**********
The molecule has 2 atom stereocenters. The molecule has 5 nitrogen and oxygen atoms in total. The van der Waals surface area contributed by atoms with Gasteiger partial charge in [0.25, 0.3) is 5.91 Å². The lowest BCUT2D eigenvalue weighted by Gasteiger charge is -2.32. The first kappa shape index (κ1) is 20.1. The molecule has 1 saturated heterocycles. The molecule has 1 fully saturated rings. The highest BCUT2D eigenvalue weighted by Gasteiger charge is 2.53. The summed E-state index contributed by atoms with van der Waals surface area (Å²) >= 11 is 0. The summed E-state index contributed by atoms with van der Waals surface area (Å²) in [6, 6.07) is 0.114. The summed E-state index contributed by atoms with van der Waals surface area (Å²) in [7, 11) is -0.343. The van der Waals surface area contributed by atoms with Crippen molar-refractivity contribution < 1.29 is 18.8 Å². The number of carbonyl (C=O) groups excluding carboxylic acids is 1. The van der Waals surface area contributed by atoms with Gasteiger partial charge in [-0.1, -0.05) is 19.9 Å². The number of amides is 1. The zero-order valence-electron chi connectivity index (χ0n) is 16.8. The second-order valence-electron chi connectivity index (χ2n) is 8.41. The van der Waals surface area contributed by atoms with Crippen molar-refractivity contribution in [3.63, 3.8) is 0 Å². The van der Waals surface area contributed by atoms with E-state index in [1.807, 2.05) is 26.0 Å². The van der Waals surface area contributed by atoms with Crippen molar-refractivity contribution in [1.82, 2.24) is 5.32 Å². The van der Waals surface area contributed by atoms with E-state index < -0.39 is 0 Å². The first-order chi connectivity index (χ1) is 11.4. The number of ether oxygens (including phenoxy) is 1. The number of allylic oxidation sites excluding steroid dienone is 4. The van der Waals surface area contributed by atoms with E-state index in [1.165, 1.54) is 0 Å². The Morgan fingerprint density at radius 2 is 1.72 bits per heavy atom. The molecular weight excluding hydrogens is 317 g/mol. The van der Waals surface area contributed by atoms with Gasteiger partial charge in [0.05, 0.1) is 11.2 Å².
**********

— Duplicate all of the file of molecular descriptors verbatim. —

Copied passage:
The molecule has 2 atom stereocenters. The molecule has 5 nitrogen and oxygen atoms in total. The van der Waals surface area contributed by atoms with Gasteiger partial charge in [0.25, 0.3) is 5.91 Å². The lowest BCUT2D eigenvalue weighted by Gasteiger charge is -2.32. The first kappa shape index (κ1) is 20.1. The molecule has 1 saturated heterocycles. The molecule has 1 fully saturated rings. The highest BCUT2D eigenvalue weighted by Gasteiger charge is 2.53. The summed E-state index contributed by atoms with van der Waals surface area (Å²) >= 11 is 0. The summed E-state index contributed by atoms with van der Waals surface area (Å²) in [6, 6.07) is 0.114. The summed E-state index contributed by atoms with van der Waals surface area (Å²) in [7, 11) is -0.343. The van der Waals surface area contributed by atoms with Crippen molar-refractivity contribution < 1.29 is 18.8 Å². The number of carbonyl (C=O) groups excluding carboxylic acids is 1. The van der Waals surface area contributed by atoms with Gasteiger partial charge in [-0.1, -0.05) is 19.9 Å². The number of amides is 1. The zero-order valence-electron chi connectivity index (χ0n) is 16.8. The second-order valence-electron chi connectivity index (χ2n) is 8.41. The van der Waals surface area contributed by atoms with Crippen molar-refractivity contribution in [3.63, 3.8) is 0 Å². The van der Waals surface area contributed by atoms with E-state index in [1.807, 2.05) is 26.0 Å². The van der Waals surface area contributed by atoms with Crippen molar-refractivity contribution in [1.82, 2.24) is 5.32 Å². The van der Waals surface area contributed by atoms with E-state index < -0.39 is 0 Å². The first-order chi connectivity index (χ1) is 11.4. The number of ether oxygens (including phenoxy) is 1. The number of allylic oxidation sites excluding steroid dienone is 4. The van der Waals surface area contributed by atoms with E-state index in [1.165, 1.54) is 0 Å². The Morgan fingerprint density at radius 2 is 1.72 bits per heavy atom. The molecular weight excluding hydrogens is 317 g/mol. The van der Waals surface area contributed by atoms with Gasteiger partial charge in [0.05, 0.1) is 11.2 Å².